Boris Johnson is making the UK a laughing stock

Prime Minister Boris Johnson at Jacksons Wharf in Hartlepool, County Durham

Prime Minister Boris Johnson at Jacksons Wharf in Hartlepool, County Durham, following MP Jill Mortimer's victory in the Hartlepool parliamentary by-election - Credit: PA

The electorate may still view Boris Johnson favourably, but the prime minister may not get the same reception internationally.

Current reporting would suggest that a large proportion of the electorate is not too concerned about Boris Johnson’s competence or character, as long as they believe that the country is being tolerably well run – vaccination programme included.

This is understandable, and the same could doubtless be said about many previous prime ministers.

What should seriously concern us is how Johnson is regarded by the rest of the world, and how his abilities could be exposed when greater freedom to travel enables him to perform more foreign engagements in person, lining up with other leaders in the glare of the world’s media. G7 in Cornwall next month should give us a flavour of this.

Many people mocked the last president of the United States for his supposed ignorance of world affairs, and it would be shameful if the UK became the object of similar ridicule. But then being ashamed is something we are all increasingly having to confront.
Nigel Britton

The polls seem to show that this government’s cavalier approach to honesty and probity is not cutting through with the public. How long will it be before, as a nation, we become institutionally corrupt? As a school governor I am obliged to sign up to the Nolan Principles and declare any conflicts of interest that may exist or potentially occur. How many of the millions of holders of public office will take the view that if standards don’t matter anymore to our national leaders, why should they bother? David Roberts Lancashire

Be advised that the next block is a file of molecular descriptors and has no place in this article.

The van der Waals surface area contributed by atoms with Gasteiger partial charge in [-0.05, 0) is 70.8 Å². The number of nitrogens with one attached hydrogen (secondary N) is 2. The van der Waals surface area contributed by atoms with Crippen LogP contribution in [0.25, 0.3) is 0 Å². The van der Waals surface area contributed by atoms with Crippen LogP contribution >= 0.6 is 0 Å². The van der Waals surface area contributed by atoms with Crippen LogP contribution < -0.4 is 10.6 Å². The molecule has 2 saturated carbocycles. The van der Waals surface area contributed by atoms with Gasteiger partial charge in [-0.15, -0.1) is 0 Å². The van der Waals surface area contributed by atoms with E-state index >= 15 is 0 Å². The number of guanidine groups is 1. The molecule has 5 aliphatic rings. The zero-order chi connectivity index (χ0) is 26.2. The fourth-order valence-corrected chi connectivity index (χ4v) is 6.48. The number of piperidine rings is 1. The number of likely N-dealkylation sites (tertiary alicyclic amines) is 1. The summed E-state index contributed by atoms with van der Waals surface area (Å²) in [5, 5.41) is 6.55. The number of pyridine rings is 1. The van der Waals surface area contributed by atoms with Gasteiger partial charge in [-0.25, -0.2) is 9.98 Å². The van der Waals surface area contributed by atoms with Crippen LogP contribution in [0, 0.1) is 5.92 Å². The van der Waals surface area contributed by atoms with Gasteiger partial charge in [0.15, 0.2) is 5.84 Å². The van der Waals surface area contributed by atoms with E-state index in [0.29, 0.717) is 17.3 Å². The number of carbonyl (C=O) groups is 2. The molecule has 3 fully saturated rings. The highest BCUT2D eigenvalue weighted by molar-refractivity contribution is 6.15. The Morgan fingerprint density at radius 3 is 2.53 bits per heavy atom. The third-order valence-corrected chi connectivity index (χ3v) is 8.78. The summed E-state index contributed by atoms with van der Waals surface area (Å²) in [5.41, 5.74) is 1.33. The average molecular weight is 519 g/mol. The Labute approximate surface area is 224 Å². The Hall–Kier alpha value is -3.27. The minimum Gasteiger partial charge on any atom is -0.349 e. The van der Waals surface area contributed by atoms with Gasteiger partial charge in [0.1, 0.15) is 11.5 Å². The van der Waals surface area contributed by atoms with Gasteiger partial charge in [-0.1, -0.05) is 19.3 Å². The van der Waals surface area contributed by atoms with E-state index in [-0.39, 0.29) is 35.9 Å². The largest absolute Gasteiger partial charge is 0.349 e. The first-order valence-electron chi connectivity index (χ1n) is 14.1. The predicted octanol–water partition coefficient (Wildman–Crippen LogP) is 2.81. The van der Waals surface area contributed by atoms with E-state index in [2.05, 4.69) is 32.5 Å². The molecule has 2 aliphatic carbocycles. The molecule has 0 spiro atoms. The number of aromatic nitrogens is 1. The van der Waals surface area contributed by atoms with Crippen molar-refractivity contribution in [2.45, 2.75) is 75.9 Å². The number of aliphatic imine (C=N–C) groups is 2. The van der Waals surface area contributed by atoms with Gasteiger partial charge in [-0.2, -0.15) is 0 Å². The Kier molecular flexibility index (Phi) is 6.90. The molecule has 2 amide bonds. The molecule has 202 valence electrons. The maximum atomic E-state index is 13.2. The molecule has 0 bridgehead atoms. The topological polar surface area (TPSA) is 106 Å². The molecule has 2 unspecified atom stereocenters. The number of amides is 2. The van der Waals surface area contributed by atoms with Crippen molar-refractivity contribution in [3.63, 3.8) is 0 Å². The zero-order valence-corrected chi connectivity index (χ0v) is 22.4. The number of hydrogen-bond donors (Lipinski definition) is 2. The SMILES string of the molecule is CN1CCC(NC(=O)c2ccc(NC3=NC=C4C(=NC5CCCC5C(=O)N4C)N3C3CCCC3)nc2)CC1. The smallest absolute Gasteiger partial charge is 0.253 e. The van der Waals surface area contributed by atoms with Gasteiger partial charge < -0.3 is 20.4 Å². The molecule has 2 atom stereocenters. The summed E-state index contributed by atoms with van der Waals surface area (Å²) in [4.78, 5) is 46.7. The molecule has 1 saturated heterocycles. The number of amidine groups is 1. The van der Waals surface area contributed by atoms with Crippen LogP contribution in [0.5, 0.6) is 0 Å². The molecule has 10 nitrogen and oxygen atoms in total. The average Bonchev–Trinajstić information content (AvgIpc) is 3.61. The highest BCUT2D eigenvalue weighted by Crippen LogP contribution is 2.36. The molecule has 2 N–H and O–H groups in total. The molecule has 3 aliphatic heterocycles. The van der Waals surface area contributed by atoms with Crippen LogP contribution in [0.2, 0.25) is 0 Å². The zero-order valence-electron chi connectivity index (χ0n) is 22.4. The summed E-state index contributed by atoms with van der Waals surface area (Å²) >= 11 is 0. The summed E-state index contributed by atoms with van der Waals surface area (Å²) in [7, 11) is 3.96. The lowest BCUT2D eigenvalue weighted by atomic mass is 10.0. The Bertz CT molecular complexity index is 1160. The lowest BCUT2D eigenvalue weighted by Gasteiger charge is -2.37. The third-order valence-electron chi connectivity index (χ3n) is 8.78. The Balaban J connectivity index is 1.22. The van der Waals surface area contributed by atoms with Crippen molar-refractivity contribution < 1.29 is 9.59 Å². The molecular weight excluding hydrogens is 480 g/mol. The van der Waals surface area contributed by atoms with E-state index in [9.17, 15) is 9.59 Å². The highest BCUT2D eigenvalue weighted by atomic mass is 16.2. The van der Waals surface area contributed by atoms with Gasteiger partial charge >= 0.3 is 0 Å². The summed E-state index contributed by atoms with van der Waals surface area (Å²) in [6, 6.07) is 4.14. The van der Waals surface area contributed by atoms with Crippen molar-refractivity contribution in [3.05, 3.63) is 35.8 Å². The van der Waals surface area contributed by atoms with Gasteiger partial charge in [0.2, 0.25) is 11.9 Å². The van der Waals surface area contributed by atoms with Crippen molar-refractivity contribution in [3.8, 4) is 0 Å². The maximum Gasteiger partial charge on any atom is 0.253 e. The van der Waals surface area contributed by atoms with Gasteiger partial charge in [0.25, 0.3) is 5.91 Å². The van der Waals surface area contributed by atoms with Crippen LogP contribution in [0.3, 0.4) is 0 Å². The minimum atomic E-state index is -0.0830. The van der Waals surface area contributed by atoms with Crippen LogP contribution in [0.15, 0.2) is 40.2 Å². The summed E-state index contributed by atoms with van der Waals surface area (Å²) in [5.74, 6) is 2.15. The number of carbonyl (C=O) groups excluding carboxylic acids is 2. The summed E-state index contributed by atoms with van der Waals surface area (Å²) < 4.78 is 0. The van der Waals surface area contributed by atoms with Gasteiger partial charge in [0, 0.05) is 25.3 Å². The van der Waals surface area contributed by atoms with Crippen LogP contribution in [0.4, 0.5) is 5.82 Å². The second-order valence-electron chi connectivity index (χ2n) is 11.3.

Sebastian Monblat predicts that Boris Johnson’s disgraceful behaviour will come back to bite him (Letters #241). This is unlikely as most people seem either not to care or accept that is how he is.

The danger is that many others will be emboldened by the prime minister’s example to see nothing wrong in cheating and lying to their compatriots – bringing about Britain’s moral decline to the detriment of everyone.
Roger Hinds, Surrey

Boris Johnson has now decided that only he can determine whether his ‘independent’ ethics adviser – appointed by himself – should even investigate any possible breaches of the ministerial code.

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That in itself beggars belief. It’s no good being inwardly outraged, who or what is going to stop him? Apparently Tory MPs aren’t getting much flak over any of this, the quotes about bodies piling high or the flat refurbishment scandal.

Write to your MP to express your outrage. Get your friends to do the same.

What’s the point in having standards in public life if the prime minister, their ultimate arbiter, can himself flaunt them with impunity?

Phil Green

Though the Conservative Party is mired in sleaze, let us not forget that this is a cross-party pastime. Remember Harold Wilson and his adventures with Lord Kagan and Marcia Falkender? Or the sleaze of the New Labour years? Party politics is dirty all round. No one has a monopoly.
Andrew Vermes, Hassocks, West Sussex

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